I’ve recently updated the cataloging on some of the quilts in the National Heritage Museum collection, with the help of volunteer Cathy Breitkreutz. When we came across this quilt, which had a photo in our database, but no description, I was dismayed. It was rather poorly quilted at three stitches to the inch and the piecing was not much better, with few points matching precisely. The fabrics used in the quilt also seemed odd, both in how they were put together and in terms of their patterns. As we filled out a worksheet describing and documenting the quilt, I had trouble understanding why it was in our collection. I even wondered whether I should consider it for deaccession (removal from the collection).
But, then, I looked in the file and learned that the quilt was donated to the Museum in 1991, after it appeared in the exhibition, "Folk Roots, New Roots: Folklore in American Life." In the file, it was described as a “Freedom quilt.” So, all right, I thought, it was given to someone as a 21st birthday gift, which was my understanding of freedom quilts, based mostly on my knowledge of nineteenth-century quilts. But, I dug a little deeper and discovered that in the 1960s, a “Freedom quilt” had an entirely different meaning – it was associated with the Freedom Quilting Bee, a cooperative that was formed in 1966 in Alabama as a way to allow local women to support themselves and their families through their quilts. The best-known group of these quilts has recently made news as it toured museums across the country in the exhibition, The Quilts of Gee’s Bend.
This particular quilt slightly predates the formal Freedom Quilting Bee, which adopted a charter in March 1966. It was made around 1965 and was one of the first to be sold. The purchasers, Dr. Theodore Klitzke and his wife, Margaret, lived in Alabama at the time, where Dr. Klitzke was head of the art department at the University of Alabama. The quilt demonstrates the graphic patterns and strong color choices that are hallmarks of this African American quilting tradition. Like many of the Freedom quilts, this one includes scraps of black fabric in the pattern. It is composed of nine blocks in an eight-point star pattern.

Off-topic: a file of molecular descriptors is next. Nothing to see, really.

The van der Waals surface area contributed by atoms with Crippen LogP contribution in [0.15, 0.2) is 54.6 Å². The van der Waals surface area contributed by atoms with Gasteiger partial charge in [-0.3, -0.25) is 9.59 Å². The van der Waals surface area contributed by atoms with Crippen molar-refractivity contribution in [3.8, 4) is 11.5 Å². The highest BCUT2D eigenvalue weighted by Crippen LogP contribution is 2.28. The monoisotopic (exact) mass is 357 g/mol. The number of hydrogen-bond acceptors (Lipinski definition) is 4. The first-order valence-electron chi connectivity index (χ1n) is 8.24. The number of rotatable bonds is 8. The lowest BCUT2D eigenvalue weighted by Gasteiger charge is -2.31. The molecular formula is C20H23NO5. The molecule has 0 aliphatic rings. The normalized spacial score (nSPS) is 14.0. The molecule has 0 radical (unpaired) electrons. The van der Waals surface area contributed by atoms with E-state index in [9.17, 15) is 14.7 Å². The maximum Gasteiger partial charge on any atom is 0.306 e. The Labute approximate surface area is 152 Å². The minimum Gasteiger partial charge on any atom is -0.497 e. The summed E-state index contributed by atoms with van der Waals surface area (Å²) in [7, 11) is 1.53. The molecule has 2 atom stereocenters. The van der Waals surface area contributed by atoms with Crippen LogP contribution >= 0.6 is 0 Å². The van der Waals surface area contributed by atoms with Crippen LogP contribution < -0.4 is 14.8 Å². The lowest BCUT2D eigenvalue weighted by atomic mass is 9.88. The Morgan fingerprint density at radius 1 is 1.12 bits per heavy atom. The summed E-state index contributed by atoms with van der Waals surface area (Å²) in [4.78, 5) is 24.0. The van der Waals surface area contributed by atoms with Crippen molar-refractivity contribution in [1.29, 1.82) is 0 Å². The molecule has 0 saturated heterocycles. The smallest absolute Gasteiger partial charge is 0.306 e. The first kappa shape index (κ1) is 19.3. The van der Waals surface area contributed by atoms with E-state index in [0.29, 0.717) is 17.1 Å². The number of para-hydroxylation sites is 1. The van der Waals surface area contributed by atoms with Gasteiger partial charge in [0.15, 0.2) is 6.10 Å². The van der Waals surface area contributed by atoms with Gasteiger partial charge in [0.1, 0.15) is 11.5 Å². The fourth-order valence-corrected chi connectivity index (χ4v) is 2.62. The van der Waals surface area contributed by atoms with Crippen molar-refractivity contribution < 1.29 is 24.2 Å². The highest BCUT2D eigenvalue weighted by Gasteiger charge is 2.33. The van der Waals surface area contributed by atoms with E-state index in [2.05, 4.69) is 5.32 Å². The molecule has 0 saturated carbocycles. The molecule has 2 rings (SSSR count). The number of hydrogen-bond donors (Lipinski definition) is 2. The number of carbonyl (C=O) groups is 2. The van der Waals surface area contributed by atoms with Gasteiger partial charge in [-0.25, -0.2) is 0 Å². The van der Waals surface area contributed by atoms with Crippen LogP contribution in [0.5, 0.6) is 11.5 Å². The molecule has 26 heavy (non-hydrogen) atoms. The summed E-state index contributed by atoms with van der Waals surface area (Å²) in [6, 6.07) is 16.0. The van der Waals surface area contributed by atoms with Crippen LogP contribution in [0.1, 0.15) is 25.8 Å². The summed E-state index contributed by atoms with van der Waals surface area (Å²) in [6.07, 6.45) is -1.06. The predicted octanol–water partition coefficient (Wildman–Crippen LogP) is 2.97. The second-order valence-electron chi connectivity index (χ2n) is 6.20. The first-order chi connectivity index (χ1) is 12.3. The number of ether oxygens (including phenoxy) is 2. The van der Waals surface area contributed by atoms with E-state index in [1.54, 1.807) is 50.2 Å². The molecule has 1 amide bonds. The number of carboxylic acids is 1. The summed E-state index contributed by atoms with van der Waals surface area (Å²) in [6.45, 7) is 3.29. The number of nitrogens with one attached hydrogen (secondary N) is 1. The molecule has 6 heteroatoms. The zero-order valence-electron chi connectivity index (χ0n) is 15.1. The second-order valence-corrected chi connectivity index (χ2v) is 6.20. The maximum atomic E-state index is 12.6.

After learning more about this quilt, I have a much better understanding of how and why it fits our collection. We look for objects with a story – and this one tells a fascinating one. We also look to build our collection with objects that help us represent and interpret core American values like leadership, ingenuity, and family. The woman that made this quilt exhibited all of these. She used her own creativity to help support her family. And, the Freedom Quilting Bee took a leadership role in its communities to instill pride and participation among the residents, allowing not just the quiltmakers to benefit, but also their friends and families. While the construction techniques in the quilt may not live up to exacting Victorian-era standards, I appreciate it as a representation of its maker's expressive vision, mixing personal choices and regional traditions.
Nancy Callahan, The Freedom Quilting Bee, Tuscaloosa: The University of Alabama Press, 1987.
Jane S. Becker and Barbara Franco, Folk Roots, New Roots: Folklore in American Life, Lexington, MA: Museum of Our National Heritage, 1988.
Freedom Quilt, ca. 1965, Alabama, National Heritage Museum collection, gift of Annetta, Margaret and Theodore Klitzke in memory of Margaret Gaughan Klitzke, 91.003. Photograph by David Bohl.